Summertime scoops at 39 cents an ounce. That's the pitch coming from Yogurt Hut.

Summertime scoops at 39 cents an ounce. That is the pitch coming from Yogurt Hut, a self-serve frozen yogurt shop scheduled to open this week.

Owners George and Susan Orrego bought a home in Ashland in 2006, planning to retire here after George's three-decade firefighting career came to an end. The Berkeley, Calif., couple stayed in the Bay Area through last fall, but visited the Rogue Valley frequently. During their visits, they sampled local food stops, and noticed the town was lacking in one important area:

Frozen yogurt.

"There was one in our neighborhood we really enjoyed," George said of his former Berkeley residence. "There was nothing like that up here."

After briefly considering investment in a yogurt franchise, the couple opted for the road less traveled — their own, independent eatery, called Yogurt Hut.

Located on Lithia Way downtown, Yogurt Hut offers ten flavors of frozen yogurt, as well as candy toppings, low- and non-fat and even non-dairy recipes, all on a self-serve basis. If you cannot make up your mind, "You can have a little bit of all ten," Susan said.

While George was fighting fires, he and his wife also managed a welding company, which his father had started. The result was some much-needed experience in small business administration. But while metal fabrication requires certain unique skills, the service industry is an entirely different arena, and opening their own business has provided the couple with plenty of challenges.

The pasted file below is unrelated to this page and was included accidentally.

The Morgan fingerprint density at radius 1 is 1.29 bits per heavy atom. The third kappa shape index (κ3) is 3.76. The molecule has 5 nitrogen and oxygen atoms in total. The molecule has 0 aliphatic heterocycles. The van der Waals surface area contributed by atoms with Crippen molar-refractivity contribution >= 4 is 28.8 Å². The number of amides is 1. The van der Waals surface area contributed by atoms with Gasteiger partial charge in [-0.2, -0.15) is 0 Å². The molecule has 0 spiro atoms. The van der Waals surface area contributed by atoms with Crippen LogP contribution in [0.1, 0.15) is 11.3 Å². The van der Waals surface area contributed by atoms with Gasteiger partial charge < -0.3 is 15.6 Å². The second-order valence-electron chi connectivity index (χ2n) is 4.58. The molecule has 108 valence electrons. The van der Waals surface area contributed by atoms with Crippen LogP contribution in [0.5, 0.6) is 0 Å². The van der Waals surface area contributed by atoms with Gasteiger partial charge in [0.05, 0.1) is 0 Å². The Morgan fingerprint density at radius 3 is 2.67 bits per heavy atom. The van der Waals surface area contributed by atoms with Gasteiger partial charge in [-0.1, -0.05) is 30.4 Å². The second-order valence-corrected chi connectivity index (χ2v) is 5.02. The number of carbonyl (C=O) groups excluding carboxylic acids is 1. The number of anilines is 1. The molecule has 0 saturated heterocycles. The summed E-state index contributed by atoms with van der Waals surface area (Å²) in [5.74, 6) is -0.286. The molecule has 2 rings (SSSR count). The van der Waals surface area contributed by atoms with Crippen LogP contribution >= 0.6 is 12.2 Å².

"You have to rely on people for equipment, adjust to how you are doing things," George said, noting that opening a business requires coordinated efforts with carpenters, electricians and others.

"You have to work with the different trades, so you look for companies with good expertise."

The Orregos expect Yogurt Hut will create an equivalent of five full-time jobs, including part time, entry-level work throughout the summer. It has taken several months since the couple officially moved to Ashland, but now that opening day is around the corner, they are cautiously optimistic their business will catch on.

"Our concern in opening a business is that it is economically feasible," George said. He would have valued the help of a consultant, but feels the benefits of going it alone outweighs the cost.

"We learned the mistakes on our own, but we won't be paying somebody."

George and Susan will share the responsibilities of ownership. While each acknowledges the daunting tasks ahead of them, at least Susan is not too worried.

"I think this will be a nice, fun place, a nice little treat that's not real expensive," Susan said. "In this kind of economy that's always a good thing."